The HSE is seeking to contact any passengers who may have been seated near or made contact with the person, as they may be at risk of contracting coronavirus
The HSE and the Public Health Agency in Northern Ireland are working to contact any passengers who may have come into contact with the first adult on the island of Ireland to contract coronavirus.
The first case of Covid-19 was confirmed last night, as news broke that an adult who had flown from northern Italy to Dublin, and then traveled on to Belfast, had been diagnosed with the virus.
Staff in Dublin airport and from the relevant airline will have the information of passengers on the affected flight, and the HSE will make contact with those at risk of contracting the virus. According to guidelines, those sitting two seats in all directions of the affected passenger will be considered as having been in contact. The guidelines also define 'close contact' as face to face contact or spending more than 15 minutes within 2 metres of an infected person.
When, not if
Speaking on the Nine O'Clock news on RTÉ last night, Dr Tony Holohan, Chief Medical Officer at the Department of Health, praised the diagnosed passenger for following HSE guidelines on the virus, saying that he/she had made the relevant authorities aware of his/her condition and self-isolated without visiting a GP's office or A&E department.
Both Minister for Health Simon Harris and Northern Ireland’s chief medical officer Dr Michael McBride have said that the diagnosis comes as no surprise to the health authorities ?— Dr McBride said that "it was a question of when not if."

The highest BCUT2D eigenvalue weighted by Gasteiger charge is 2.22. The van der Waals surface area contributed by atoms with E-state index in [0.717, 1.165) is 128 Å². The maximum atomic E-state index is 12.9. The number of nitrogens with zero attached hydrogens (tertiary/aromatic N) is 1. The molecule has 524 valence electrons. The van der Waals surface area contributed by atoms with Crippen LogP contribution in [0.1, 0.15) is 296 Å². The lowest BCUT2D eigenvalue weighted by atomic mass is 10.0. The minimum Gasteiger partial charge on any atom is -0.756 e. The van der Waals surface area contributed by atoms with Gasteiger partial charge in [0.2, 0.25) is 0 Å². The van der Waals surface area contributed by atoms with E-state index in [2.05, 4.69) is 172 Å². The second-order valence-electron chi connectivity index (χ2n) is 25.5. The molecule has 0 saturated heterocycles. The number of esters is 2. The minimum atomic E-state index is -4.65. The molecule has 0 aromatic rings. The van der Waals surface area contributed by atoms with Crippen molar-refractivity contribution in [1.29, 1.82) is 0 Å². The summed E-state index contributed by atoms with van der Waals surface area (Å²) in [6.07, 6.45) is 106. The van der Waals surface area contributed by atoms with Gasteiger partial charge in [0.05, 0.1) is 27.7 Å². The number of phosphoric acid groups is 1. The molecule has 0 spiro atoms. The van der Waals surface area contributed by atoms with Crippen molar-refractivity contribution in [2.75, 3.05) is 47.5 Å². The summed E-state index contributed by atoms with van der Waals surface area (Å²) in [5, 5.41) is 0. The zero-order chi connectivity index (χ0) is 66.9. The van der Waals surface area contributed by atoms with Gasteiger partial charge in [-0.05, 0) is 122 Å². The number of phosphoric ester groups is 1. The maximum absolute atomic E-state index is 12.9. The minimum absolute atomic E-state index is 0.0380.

The HSE have laid out specific guidelines for those who have been in contact with the Covid-19 virus, or are concerned that they may have contracted the disease. They advise the following for those who have either been in China, Hong Kong, Singapore, South Korea, Japan, Iran, or the areas of Lombardy, Veneto, Emilia-Romagna or Piedmont in Italy, or who have been in close contact with a confirmed case of the coronavirus:
If you are feeling well
If you're feeling well, go about your daily routine as normal. Avoid spending time with people who are ill with a cough, high temperature or breathing problems and follow the normal advice to protect yourself against infection.
If you are feeling unwell
If you start to develop symptoms of the virus, which are fever (high temperature), cough or difficulty breathing, phone your GP or your local emergency department right away. Do not go straight to their offices ?— call them first. They will advise the best course of action for your symptoms, but in the meantime, self-isolate. This means staying indoors and avoiding contact with other people.
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